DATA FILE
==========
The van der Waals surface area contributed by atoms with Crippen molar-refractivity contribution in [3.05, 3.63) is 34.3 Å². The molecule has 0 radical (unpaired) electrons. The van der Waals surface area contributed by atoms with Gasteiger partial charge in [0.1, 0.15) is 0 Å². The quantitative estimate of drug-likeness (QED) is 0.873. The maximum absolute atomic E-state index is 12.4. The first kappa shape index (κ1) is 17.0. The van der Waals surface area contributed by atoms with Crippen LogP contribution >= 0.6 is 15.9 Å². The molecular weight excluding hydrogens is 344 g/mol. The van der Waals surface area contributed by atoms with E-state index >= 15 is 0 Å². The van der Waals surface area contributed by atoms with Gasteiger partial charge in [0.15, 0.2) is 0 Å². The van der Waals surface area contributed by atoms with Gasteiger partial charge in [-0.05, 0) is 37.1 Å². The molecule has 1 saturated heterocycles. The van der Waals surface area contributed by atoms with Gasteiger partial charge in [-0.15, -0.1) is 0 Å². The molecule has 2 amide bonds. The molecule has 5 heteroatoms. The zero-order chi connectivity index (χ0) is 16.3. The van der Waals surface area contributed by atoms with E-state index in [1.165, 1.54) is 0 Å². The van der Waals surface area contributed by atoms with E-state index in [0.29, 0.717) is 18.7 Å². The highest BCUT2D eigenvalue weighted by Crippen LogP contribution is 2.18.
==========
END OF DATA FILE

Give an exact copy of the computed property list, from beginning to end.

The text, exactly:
The van der Waals surface area contributed by atoms with Crippen molar-refractivity contribution in [3.05, 3.63) is 34.3 Å². The molecule has 0 radical (unpaired) electrons. The van der Waals surface area contributed by atoms with Gasteiger partial charge in [0.1, 0.15) is 0 Å². The quantitative estimate of drug-likeness (QED) is 0.873. The maximum absolute atomic E-state index is 12.4. The first kappa shape index (κ1) is 17.0. The van der Waals surface area contributed by atoms with Crippen LogP contribution >= 0.6 is 15.9 Å². The molecular weight excluding hydrogens is 344 g/mol. The van der Waals surface area contributed by atoms with E-state index >= 15 is 0 Å². The van der Waals surface area contributed by atoms with Gasteiger partial charge in [0.15, 0.2) is 0 Å². The van der Waals surface area contributed by atoms with Gasteiger partial charge in [-0.05, 0) is 37.1 Å². The molecule has 1 saturated heterocycles. The van der Waals surface area contributed by atoms with Gasteiger partial charge in [-0.15, -0.1) is 0 Å². The molecule has 2 amide bonds. The molecule has 5 heteroatoms. The zero-order chi connectivity index (χ0) is 16.3. The van der Waals surface area contributed by atoms with E-state index in [1.165, 1.54) is 0 Å². The van der Waals surface area contributed by atoms with E-state index in [0.29, 0.717) is 18.7 Å². The highest BCUT2D eigenvalue weighted by Crippen LogP contribution is 2.18.